Pair of Spanish Porcelain Ballet Dancers by Nao. Really cute pair of Nao (division of…
PRESENTING a STUNNING and VERY RARE Pair of 18C French Old Paris Porcelain Figurines from circa 1790….most definitely in the style of Vion & Baury.
These pair of figurines are probably 2 of the best Old Paris Bisque Porcelain Figurines we have EVER seen.
One is of a Lady in period dress/attire cradling a Dove….all hand painted and decorated to the FINEST QUALITY. The base is marked with the makers initials “C.H.”. She is made of fine bisque porcelain in the Old Paris porcelain style.
The other is of a Gentleman Set in period dress/attire with a Dove on his shoulder….all hand painted and decorated, with 24K gold accents, to the FINEST QUALITY. The base is marked with the makers stamp “Monvoisin”. He is made of fine bisque porcelain in the Old Paris porcelain style.
We have been unable to identify the maker “Monvoisin” or “CH” but are satisfied that these would have been most likely made in Paris at the end of the 18th Century. Many of these Paris porcelain makers have been lost to history …. hence the generic term of “Old Paris Porcelain’, to describe these types of items.
French porcelain has a history spanning a period from the 17th century to the present.
Chinese porcelain had long been imported from China, and was a very expensive and desired luxury. Chinese porcelains were treasured, collected from the time of Francis I, and sometimes adorned with elaborate mountings of precious metal to protect them and enhance their beauty. Huge amounts especially of silver were sent from Europe to China to pay for the desired Chinese porcelain wares, and numerous attempts were made to duplicate the material.
It was at the Nevers manufactory that Chinese-style blue and white wares were produced for the first time in France, with production running between 1650 and 1680. Chinese styles would then be taken up by factories in Normandy, especially following the foundation of the French East India Company in 1664.
The French lexicographer Jacques Savary des Brûlons wrote in 1722 about these first experiments in his Dictionnaire universel du commerce:
“Fifteen or twenty years ago an attempt was made in France to copy Chinese porcelain : the first attempts made in Rouen were quite successful, (…) these faience objects from new factories are not ranked as French faience – this is the genuine porcelain invented by the French during the last few years and manufactured successively in Rouen, Passy near Paris, and then in Saint Cloud.”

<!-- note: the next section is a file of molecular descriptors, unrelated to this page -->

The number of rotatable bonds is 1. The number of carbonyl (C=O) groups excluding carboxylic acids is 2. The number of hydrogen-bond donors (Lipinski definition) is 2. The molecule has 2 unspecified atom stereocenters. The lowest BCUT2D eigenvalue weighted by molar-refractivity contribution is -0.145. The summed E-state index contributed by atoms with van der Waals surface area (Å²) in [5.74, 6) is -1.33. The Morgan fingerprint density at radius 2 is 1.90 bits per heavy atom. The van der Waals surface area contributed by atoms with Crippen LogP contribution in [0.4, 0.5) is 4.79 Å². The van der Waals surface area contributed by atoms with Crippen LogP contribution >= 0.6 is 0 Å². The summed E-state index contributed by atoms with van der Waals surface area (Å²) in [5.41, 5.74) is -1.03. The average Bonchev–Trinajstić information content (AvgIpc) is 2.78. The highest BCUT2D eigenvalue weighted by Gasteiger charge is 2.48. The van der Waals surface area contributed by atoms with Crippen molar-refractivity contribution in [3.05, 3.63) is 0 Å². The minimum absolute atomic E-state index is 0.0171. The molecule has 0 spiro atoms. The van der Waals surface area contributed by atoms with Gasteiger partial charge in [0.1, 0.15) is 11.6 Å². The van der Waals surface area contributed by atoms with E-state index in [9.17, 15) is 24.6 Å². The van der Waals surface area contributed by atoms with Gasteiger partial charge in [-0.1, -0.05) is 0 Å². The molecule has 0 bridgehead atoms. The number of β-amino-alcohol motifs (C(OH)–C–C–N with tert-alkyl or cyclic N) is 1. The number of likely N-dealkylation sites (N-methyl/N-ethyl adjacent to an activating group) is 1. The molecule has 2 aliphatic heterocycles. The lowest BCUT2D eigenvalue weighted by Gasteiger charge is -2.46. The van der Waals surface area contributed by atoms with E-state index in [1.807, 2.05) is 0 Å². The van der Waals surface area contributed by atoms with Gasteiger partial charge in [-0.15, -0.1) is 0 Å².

Colbert set up the Royal Factory of Saint-Cloud in 1664 in order to make copies (In the original “Contre-façons”, i.e. “Fakes”) of “Indian-style” porcelain. Saint-Cloud became a very important manufactory for the new wares.
Meanwhile, the manufacturing technique of soft-paste porcelain seems to have been transmitted to England by French Huguenot refugees. The first soft-paste in England was demonstrated by Thomas Briand to the Royal Society in 1742 and is believed to have been based on the Saint-Cloud formula
After this initial period, up to the end of the 18th century, French porcelain manufactories would progressively abandon their Chinese and Japanese designs, to become more French in character. Vincennes soft-paste porcelain started to display original French inspiration towards its last years of operation, after which the abundant, varied, and original productions of Sèvres porcelain continued the trend.
Porcelain production further developed with Limoges porcelain, a type of hard-paste porcelain produced by factories near the city of Limoges, France. The manufacturing of hard-paste porcelain in Limoges was established in 1771 following the discovery of local supplies of kaolin and a material similar to petuntse in the economically distressed area at Saint-Yrieix-la-Perche, near Limoges.
In parallel, soft-paste porcelain continued to be manufactured however, as it was less expensive to produce.
Pair of 18C French Old Paris Porcelain Figurines
Provenance: From a Private Collection.
Dimensions: Each is 19″ Tall with a base diameter of 8″.
Condition: Overall in VERY GOOD condition for their age. The Gentleman has a very old repair to the rear and base (see bolt in photos). He has also lost what would probably have been a hat in his left hand. The Lady is mint. We think you will agree that the slight damage to the Gentleman does not detract from the BEAUTY of this pair. If the Gent was ‘mint’ the price of this pair would be over $9,000.